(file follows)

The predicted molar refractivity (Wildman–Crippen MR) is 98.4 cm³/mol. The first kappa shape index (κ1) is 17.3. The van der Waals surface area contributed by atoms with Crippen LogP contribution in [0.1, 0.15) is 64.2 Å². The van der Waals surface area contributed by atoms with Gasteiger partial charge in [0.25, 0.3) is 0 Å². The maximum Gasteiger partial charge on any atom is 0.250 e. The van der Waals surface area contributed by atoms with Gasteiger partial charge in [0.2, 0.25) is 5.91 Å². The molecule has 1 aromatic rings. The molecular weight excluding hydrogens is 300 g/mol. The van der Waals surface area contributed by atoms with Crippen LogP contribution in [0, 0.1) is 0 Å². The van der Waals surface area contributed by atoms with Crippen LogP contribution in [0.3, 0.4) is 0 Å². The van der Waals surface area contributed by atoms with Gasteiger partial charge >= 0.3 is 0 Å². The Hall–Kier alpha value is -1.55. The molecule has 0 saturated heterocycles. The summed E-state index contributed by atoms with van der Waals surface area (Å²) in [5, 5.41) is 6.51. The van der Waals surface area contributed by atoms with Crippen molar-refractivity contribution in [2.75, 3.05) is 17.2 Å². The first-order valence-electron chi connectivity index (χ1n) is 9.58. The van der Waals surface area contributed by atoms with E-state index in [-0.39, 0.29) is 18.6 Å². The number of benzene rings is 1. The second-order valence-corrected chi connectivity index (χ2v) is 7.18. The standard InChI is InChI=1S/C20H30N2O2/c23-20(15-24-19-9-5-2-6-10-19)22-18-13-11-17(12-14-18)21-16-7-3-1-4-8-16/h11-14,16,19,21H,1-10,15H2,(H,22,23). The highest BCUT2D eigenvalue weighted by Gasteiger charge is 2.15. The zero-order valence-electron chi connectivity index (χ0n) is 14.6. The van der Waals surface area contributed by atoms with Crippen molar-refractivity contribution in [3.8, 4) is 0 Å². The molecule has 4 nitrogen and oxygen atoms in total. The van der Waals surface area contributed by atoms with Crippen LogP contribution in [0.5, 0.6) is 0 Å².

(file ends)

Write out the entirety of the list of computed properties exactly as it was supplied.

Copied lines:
The predicted molar refractivity (Wildman–Crippen MR) is 98.4 cm³/mol. The first kappa shape index (κ1) is 17.3. The van der Waals surface area contributed by atoms with Crippen LogP contribution in [0.1, 0.15) is 64.2 Å². The van der Waals surface area contributed by atoms with Gasteiger partial charge in [0.25, 0.3) is 0 Å². The maximum Gasteiger partial charge on any atom is 0.250 e. The van der Waals surface area contributed by atoms with Gasteiger partial charge in [0.2, 0.25) is 5.91 Å². The molecule has 1 aromatic rings. The molecular weight excluding hydrogens is 300 g/mol. The van der Waals surface area contributed by atoms with Crippen LogP contribution in [0, 0.1) is 0 Å². The van der Waals surface area contributed by atoms with Crippen LogP contribution in [0.3, 0.4) is 0 Å². The van der Waals surface area contributed by atoms with Gasteiger partial charge >= 0.3 is 0 Å². The Hall–Kier alpha value is -1.55. The molecule has 0 saturated heterocycles. The summed E-state index contributed by atoms with van der Waals surface area (Å²) in [5, 5.41) is 6.51. The van der Waals surface area contributed by atoms with Crippen molar-refractivity contribution in [2.75, 3.05) is 17.2 Å². The first-order valence-electron chi connectivity index (χ1n) is 9.58. The van der Waals surface area contributed by atoms with E-state index in [-0.39, 0.29) is 18.6 Å². The number of benzene rings is 1. The second-order valence-corrected chi connectivity index (χ2v) is 7.18. The standard InChI is InChI=1S/C20H30N2O2/c23-20(15-24-19-9-5-2-6-10-19)22-18-13-11-17(12-14-18)21-16-7-3-1-4-8-16/h11-14,16,19,21H,1-10,15H2,(H,22,23). The highest BCUT2D eigenvalue weighted by Gasteiger charge is 2.15. The zero-order valence-electron chi connectivity index (χ0n) is 14.6. The van der Waals surface area contributed by atoms with Crippen molar-refractivity contribution in [3.8, 4) is 0 Å². The molecule has 4 nitrogen and oxygen atoms in total. The van der Waals surface area contributed by atoms with Crippen LogP contribution in [0.5, 0.6) is 0 Å².